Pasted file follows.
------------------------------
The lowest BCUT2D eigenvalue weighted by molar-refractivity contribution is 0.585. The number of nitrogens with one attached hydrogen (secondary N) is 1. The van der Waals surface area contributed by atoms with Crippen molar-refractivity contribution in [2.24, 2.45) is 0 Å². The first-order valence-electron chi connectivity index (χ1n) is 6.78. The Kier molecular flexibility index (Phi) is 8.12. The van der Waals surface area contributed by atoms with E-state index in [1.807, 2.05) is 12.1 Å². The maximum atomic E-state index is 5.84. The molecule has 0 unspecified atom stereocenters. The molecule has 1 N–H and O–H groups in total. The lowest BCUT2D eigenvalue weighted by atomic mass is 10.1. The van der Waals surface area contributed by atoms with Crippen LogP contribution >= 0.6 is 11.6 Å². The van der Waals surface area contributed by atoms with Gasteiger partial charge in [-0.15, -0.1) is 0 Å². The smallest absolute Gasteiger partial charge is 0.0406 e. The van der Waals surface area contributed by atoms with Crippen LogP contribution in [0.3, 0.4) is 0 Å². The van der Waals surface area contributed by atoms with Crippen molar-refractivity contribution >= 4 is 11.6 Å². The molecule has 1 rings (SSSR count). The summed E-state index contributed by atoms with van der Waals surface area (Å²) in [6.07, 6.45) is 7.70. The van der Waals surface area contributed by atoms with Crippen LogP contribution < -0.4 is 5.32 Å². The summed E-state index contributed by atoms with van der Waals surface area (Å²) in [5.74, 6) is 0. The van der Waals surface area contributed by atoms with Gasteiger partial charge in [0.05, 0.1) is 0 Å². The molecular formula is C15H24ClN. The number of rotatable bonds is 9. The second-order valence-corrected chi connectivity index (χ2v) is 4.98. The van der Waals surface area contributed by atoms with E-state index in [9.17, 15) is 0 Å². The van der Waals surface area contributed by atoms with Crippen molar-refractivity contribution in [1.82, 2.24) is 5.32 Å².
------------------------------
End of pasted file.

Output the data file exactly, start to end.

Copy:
The lowest BCUT2D eigenvalue weighted by molar-refractivity contribution is 0.585. The number of nitrogens with one attached hydrogen (secondary N) is 1. The van der Waals surface area contributed by atoms with Crippen molar-refractivity contribution in [2.24, 2.45) is 0 Å². The first-order valence-electron chi connectivity index (χ1n) is 6.78. The Kier molecular flexibility index (Phi) is 8.12. The van der Waals surface area contributed by atoms with E-state index in [1.807, 2.05) is 12.1 Å². The maximum atomic E-state index is 5.84. The molecule has 0 unspecified atom stereocenters. The molecule has 1 N–H and O–H groups in total. The lowest BCUT2D eigenvalue weighted by atomic mass is 10.1. The van der Waals surface area contributed by atoms with Crippen LogP contribution >= 0.6 is 11.6 Å². The van der Waals surface area contributed by atoms with Gasteiger partial charge in [-0.15, -0.1) is 0 Å². The smallest absolute Gasteiger partial charge is 0.0406 e. The van der Waals surface area contributed by atoms with Crippen LogP contribution in [0.3, 0.4) is 0 Å². The van der Waals surface area contributed by atoms with Crippen molar-refractivity contribution >= 4 is 11.6 Å². The molecule has 1 rings (SSSR count). The summed E-state index contributed by atoms with van der Waals surface area (Å²) in [6.07, 6.45) is 7.70. The van der Waals surface area contributed by atoms with Crippen LogP contribution < -0.4 is 5.32 Å². The summed E-state index contributed by atoms with van der Waals surface area (Å²) in [5.74, 6) is 0. The van der Waals surface area contributed by atoms with Gasteiger partial charge in [0.05, 0.1) is 0 Å². The molecular formula is C15H24ClN. The number of rotatable bonds is 9. The second-order valence-corrected chi connectivity index (χ2v) is 4.98. The van der Waals surface area contributed by atoms with E-state index in [9.17, 15) is 0 Å². The van der Waals surface area contributed by atoms with Crippen molar-refractivity contribution in [1.82, 2.24) is 5.32 Å².